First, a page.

Squiz Today / 25 June 2020
Squiz Today – Thursday, 25 June
“Do you have an overbite, face burns, long skinny limbs, deep cheekbones, lines on your face, acne scars, ears that stick out, bulbous or interesting noses, small eyes, big eyes, skinny faces, missing bones?"
If you’re “funky looking” and live in Auckland, a TV production of Lord of the Rings wants you…
CORONA COMEBACK CAUSES CONCERN
Victoria’s coronavirus woes deepened yesterday with the confirmation of 20 new cases - the eighth straight day of double-digit increases — bringing the state’s total number of active cases to 141. Hundreds more are in quarantine after coming into contact with people who have tested positive in recent days. And there have now been 103 deaths from coronavirus in Australia after a Victorian man in his 80s died yesterday. Testing centres have been smashed in Melbourne with the state’s Chief Health Officer Brett Sutton encouraging people to “shop around” for a less busy centre. Also shopping around are… well… shoppers with the major supermarkets reintroducing limits to stave off panic buying. And Victoria is getting support from other states and the Defence Force for medical and logistical support as it tries to get on top of the outbreak.
AND AMERICA’S HEADING IN THE WRONG DIRECTION?
On Tuesday, the country reported 34,700 new cases of the virus making it the third-highest single-day total since the start of the pandemic. Anthony Fauci, America’s top infectious diseases expert, yesterday called the surge “disturbing” and that things could worsen without new restrictions. On the bright side, he said he was “cautiously optimistic” that a vaccine would be available by the end of the year.
IS THERE ANYTHING THAT’S A BIT LESS DREARY?
Here are three things. Your wallet's probably a bit lighter because the coronavirus restrictions that closed down retail has seen “virtually no demand” for coins, the Australian Mint says. Notes, on the other hand, are up for the year after a run on cash in the pandemic's early days. Next, researchers are excited by the opportunity to study the ‘anthropause’. Which is a fancy way of describing the global slowdown in human activity that’s made more space for wildlife. And there’s been a 1,000% increase in older people undertaking physical challenges for charity.* The latest example is 90yo Scottish stairmaster Margaret Payne who’s raised $750,000 for the NHS and other health organisations.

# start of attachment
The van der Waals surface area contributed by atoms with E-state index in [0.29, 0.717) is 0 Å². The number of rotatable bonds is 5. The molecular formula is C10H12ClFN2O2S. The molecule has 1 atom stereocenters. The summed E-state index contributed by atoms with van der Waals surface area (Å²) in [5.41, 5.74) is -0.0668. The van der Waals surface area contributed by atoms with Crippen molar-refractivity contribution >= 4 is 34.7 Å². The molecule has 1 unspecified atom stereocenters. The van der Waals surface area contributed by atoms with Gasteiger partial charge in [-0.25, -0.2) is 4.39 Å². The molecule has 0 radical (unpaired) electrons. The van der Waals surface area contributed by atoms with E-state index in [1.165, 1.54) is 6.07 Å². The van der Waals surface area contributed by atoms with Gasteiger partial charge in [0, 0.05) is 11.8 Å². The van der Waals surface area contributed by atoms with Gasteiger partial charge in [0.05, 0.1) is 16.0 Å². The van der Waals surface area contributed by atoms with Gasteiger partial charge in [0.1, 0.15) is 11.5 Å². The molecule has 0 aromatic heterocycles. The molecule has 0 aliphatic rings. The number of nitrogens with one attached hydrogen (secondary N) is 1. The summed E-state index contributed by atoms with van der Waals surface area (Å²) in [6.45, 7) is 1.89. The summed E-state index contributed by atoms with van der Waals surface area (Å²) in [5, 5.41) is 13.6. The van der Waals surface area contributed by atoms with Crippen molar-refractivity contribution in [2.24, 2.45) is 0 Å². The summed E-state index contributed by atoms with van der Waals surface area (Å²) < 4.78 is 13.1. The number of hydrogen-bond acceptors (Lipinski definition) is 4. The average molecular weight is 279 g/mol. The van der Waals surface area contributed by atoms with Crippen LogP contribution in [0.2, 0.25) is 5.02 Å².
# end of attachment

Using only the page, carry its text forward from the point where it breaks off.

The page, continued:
*May not be a verified statistic.
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FURTHER INQUIRIES INTO HEYDON
A new inquiry into the alleged conduct of former High Court Justice Dyson Heydon has been launched with the Financial Review (paywall) this morning reporting that the court has reached out to “more than 100 former associates, male and female” to get to the bottom of who knew what. The ACT Director of Public Prosecutions has also asked the Australian Federal Police to investigate Heydon "to determine whether or not criminal charges should result'. The ball started rolling with the confirmation earlier this week that an inquiry commissioned by the court found that the sexual harassment complaints of six women against Heydon were believed. Heydon’s lawyers continue to "emphatically any allegation of sexual harassment or any offence".
ABC WINDS IN THE SPENDING
Up to 250 ABC staffers are set to lose their jobs as the public broadcaster grapples with an $84 million budget cut. Its Comedy channel will be scrapped, and Aunty says lifestyle portal ABC Life will be renamed ABC Local as it moves in a "broader editorial direction". And its radio news bulletins will be scaled back, including the ‘flagship’ 7.45am update - which some news fans took badly. Managing Director David Anderson also addressed concerns the broadcaster’s content is too Sydney-centric, pledging 75% of its content-makers will be based outside of Sydney by 2025. The changes were expected after the Coalition Government announced a three-year funding indexation pause in 2018.